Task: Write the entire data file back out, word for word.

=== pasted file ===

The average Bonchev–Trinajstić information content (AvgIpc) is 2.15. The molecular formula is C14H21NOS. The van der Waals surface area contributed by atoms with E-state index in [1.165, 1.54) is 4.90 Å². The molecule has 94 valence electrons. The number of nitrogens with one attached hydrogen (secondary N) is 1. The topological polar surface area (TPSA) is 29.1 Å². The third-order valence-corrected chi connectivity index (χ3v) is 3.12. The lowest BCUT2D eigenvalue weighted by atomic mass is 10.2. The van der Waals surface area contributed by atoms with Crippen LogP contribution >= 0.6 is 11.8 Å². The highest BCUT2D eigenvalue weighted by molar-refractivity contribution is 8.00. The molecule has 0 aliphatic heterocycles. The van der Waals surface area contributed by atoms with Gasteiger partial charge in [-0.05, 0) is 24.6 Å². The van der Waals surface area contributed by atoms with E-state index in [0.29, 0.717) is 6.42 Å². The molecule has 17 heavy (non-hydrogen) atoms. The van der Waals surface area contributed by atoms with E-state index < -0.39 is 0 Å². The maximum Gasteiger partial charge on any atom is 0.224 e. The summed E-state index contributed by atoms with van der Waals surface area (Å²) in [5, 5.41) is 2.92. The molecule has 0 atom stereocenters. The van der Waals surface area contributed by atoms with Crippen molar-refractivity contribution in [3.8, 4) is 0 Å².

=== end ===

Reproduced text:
The average Bonchev–Trinajstić information content (AvgIpc) is 2.15. The molecular formula is C14H21NOS. The van der Waals surface area contributed by atoms with E-state index in [1.165, 1.54) is 4.90 Å². The molecule has 94 valence electrons. The number of nitrogens with one attached hydrogen (secondary N) is 1. The topological polar surface area (TPSA) is 29.1 Å². The third-order valence-corrected chi connectivity index (χ3v) is 3.12. The lowest BCUT2D eigenvalue weighted by atomic mass is 10.2. The van der Waals surface area contributed by atoms with Crippen LogP contribution >= 0.6 is 11.8 Å². The highest BCUT2D eigenvalue weighted by molar-refractivity contribution is 8.00. The molecule has 0 aliphatic heterocycles. The van der Waals surface area contributed by atoms with Gasteiger partial charge in [-0.05, 0) is 24.6 Å². The van der Waals surface area contributed by atoms with E-state index in [0.29, 0.717) is 6.42 Å². The molecule has 17 heavy (non-hydrogen) atoms. The van der Waals surface area contributed by atoms with E-state index < -0.39 is 0 Å². The maximum Gasteiger partial charge on any atom is 0.224 e. The summed E-state index contributed by atoms with van der Waals surface area (Å²) in [5, 5.41) is 2.92. The molecule has 0 atom stereocenters. The van der Waals surface area contributed by atoms with Crippen molar-refractivity contribution in [3.8, 4) is 0 Å².